International and domestic relocation from Spain

by | Jun 1, 2023


By Amparo Arbaizar

It is very difficult to obtain a relocation order by the Spanish Courts, especially if one of the parents is Spanish and therefore the child is Spanish too with an extended family living in Spain. It is uncommon that the Court authorises the international relocation of the Spanish child with a Spanish left behind parent and an extended family living in Spain, since the parents are already living in Spain and both parents have the same right to determine the child´s place of residence after the divorce. Article 156 of the Civil Code says that both parents have the same parental responsibility and they must agree on these matters concerning their child; in case of dispute any parent can issue a proceeding and the Judge after having heard both parents and the child (mandatory for children older than 12 years) will issue an order stating which parent can decide in this specific matter. Setting the child´s place of residence is a parental responsibility´s matter of article 156 Civil Code.

The “Sentencia del Tribunal Supremo (Civil), sección 1ª, 19.10.2021, nº 705/2021” authorises international relocation to two teenager siblings, based on the fact that, when they were heard by the Court, they expressed their will to move to Varese, Italy, with their father.

If both parents are foreigners without family support in Spain it is easier to relocate internationally. The parent requesting international relocation must prove that the relocation abroad is in the child´s best interest and not based on selfish reasons.

The most important Judgment on international relocation by the Spanish Supreme Court is the “Sentencia del Tribunal Supremo (Civil), sección 1ª, 20.10.2014, nº 563/2014, rec. 2680/2013”.

The case is a Brazilian mother and a Spanish father, the son was born in Spain and the parents separated when the child was two years old. Since then, the child had been living with the mother with few and sporadic contact with his father. The child was 4 years old when his parents filed for divorce.

“The question is the suitability for the child to relocate abroad, which may entail a radical change in his social and parental environment, with adjustment problems. If the international relocation affects the best interest of the child, it might bring a change of the child´s parental custody.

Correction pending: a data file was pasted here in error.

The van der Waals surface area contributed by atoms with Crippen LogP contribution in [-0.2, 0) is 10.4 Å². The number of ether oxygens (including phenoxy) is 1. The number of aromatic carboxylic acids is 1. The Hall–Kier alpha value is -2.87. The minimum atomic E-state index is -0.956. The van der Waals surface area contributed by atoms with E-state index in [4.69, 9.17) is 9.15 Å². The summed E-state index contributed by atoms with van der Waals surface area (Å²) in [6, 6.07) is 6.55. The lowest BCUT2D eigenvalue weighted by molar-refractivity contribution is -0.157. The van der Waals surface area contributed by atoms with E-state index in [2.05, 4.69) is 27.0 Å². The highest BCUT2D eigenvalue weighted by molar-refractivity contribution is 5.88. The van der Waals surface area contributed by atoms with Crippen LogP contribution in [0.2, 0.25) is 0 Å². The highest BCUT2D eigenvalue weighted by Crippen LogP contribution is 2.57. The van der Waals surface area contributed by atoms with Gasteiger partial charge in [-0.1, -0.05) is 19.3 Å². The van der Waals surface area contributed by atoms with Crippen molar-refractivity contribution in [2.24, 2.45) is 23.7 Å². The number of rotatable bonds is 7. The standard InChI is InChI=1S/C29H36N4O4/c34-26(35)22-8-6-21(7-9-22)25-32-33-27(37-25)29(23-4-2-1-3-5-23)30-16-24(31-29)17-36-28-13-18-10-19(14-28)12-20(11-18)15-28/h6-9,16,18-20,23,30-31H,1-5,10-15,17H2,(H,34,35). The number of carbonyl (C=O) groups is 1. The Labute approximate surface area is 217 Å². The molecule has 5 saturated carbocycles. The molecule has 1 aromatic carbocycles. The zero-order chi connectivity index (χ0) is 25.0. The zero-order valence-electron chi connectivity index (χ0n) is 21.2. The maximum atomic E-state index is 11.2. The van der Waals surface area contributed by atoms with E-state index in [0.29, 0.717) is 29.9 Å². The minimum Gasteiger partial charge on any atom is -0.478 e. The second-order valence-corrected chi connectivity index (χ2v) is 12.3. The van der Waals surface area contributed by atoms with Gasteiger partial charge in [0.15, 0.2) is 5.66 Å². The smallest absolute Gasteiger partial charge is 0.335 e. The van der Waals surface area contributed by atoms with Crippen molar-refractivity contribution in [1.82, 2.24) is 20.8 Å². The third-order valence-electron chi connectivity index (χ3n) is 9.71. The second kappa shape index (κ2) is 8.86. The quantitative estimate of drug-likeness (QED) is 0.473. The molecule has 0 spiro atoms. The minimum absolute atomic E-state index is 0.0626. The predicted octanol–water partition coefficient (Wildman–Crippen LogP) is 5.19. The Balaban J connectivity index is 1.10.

The best interest of the child is paramount in relocation cases, of a perfectly specific child, and not of a Spanish national, as a factor to be protected to dismiss the child´s relocation. It is important to check if the child is better under the mother´s or the father´s custody. The security and stability that the mother provides to the child is not guaranteed with the mother´s and child´s stay in Spain. It is not possible to oblige the mother to live in a country, which is not hers, and in a family environment which is neither the child´s (…); the protection of the children´s right does not necessarily imply to be detrimental to the parent´s right.”

The Supreme Court orders the child relocation to Brazil based on:
“.- The mother has all her family in Brazil, not only parents and siblings, but also another son, 17 years old
.- The father has a bad relationship with his family in Spain, therefore his family and close friends environment is not sufficient to take care of the child if he finds a job
.-The father and child contact is protected with a fair and balanced share of the journey´s costs. “

The Supreme Court set a new case-law precedent: the international relocation of the custodial parent can be ordered only in the best interest of the minor child under his/her custody, whom the child will relocate with.


Internal relocation orders are more common. The factors taken into account by the court to make a decision on a child moving to a different part of Spain are: the child’s best interest; the distance between the former and new residence which would facilitate the other parent to meet the child; better employment opportunities for the parent who wants to move, as well as wider family support in the new place.

The main ground to allow relocation in Spain is a better job with better financial prospects for the custodial parent when the earnings of the left-behind parent are not relevant and it would provide a better standard of living to the children.

Other factors are the distance between the left-behind parent and the new home, the existence of wider family support in the new residence, etc.


Read more about child relocation and child abduction in Spain.

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